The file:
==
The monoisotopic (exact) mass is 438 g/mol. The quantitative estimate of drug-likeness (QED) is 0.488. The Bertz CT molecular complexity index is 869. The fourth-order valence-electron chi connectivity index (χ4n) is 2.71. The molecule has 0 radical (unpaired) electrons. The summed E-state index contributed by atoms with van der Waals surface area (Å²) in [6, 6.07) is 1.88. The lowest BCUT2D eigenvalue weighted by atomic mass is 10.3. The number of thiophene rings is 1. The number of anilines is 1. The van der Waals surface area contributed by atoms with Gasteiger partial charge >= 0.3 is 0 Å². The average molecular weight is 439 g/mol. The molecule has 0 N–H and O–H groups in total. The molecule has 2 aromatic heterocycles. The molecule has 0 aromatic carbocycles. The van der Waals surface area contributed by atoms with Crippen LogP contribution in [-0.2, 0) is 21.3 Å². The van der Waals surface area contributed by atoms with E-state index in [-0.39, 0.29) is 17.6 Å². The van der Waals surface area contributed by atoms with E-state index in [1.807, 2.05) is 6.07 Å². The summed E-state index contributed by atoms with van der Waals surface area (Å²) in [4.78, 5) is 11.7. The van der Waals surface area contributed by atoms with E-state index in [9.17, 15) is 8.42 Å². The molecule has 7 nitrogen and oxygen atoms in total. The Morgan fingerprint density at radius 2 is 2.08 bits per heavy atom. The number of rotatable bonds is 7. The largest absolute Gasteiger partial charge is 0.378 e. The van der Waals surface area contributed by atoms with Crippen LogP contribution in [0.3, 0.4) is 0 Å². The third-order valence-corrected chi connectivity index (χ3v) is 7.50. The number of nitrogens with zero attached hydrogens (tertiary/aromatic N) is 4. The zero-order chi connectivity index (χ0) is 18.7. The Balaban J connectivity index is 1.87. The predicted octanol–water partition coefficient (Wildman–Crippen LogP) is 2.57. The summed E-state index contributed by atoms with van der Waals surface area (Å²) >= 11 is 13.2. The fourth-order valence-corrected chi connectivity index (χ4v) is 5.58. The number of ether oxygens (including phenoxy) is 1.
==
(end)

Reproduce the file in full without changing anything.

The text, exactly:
The monoisotopic (exact) mass is 438 g/mol. The quantitative estimate of drug-likeness (QED) is 0.488. The Bertz CT molecular complexity index is 869. The fourth-order valence-electron chi connectivity index (χ4n) is 2.71. The molecule has 0 radical (unpaired) electrons. The summed E-state index contributed by atoms with van der Waals surface area (Å²) in [6, 6.07) is 1.88. The lowest BCUT2D eigenvalue weighted by atomic mass is 10.3. The number of thiophene rings is 1. The number of anilines is 1. The van der Waals surface area contributed by atoms with Gasteiger partial charge >= 0.3 is 0 Å². The average molecular weight is 439 g/mol. The molecule has 0 N–H and O–H groups in total. The molecule has 2 aromatic heterocycles. The molecule has 0 aromatic carbocycles. The van der Waals surface area contributed by atoms with Crippen LogP contribution in [-0.2, 0) is 21.3 Å². The van der Waals surface area contributed by atoms with E-state index in [-0.39, 0.29) is 17.6 Å². The van der Waals surface area contributed by atoms with E-state index in [1.807, 2.05) is 6.07 Å². The summed E-state index contributed by atoms with van der Waals surface area (Å²) in [4.78, 5) is 11.7. The van der Waals surface area contributed by atoms with E-state index in [9.17, 15) is 8.42 Å². The molecule has 7 nitrogen and oxygen atoms in total. The Morgan fingerprint density at radius 2 is 2.08 bits per heavy atom. The number of rotatable bonds is 7. The largest absolute Gasteiger partial charge is 0.378 e. The van der Waals surface area contributed by atoms with Crippen LogP contribution in [0.3, 0.4) is 0 Å². The third-order valence-corrected chi connectivity index (χ3v) is 7.50. The number of nitrogens with zero attached hydrogens (tertiary/aromatic N) is 4. The zero-order chi connectivity index (χ0) is 18.7. The Balaban J connectivity index is 1.87. The predicted octanol–water partition coefficient (Wildman–Crippen LogP) is 2.57. The summed E-state index contributed by atoms with van der Waals surface area (Å²) >= 11 is 13.2. The fourth-order valence-corrected chi connectivity index (χ4v) is 5.58. The number of ether oxygens (including phenoxy) is 1.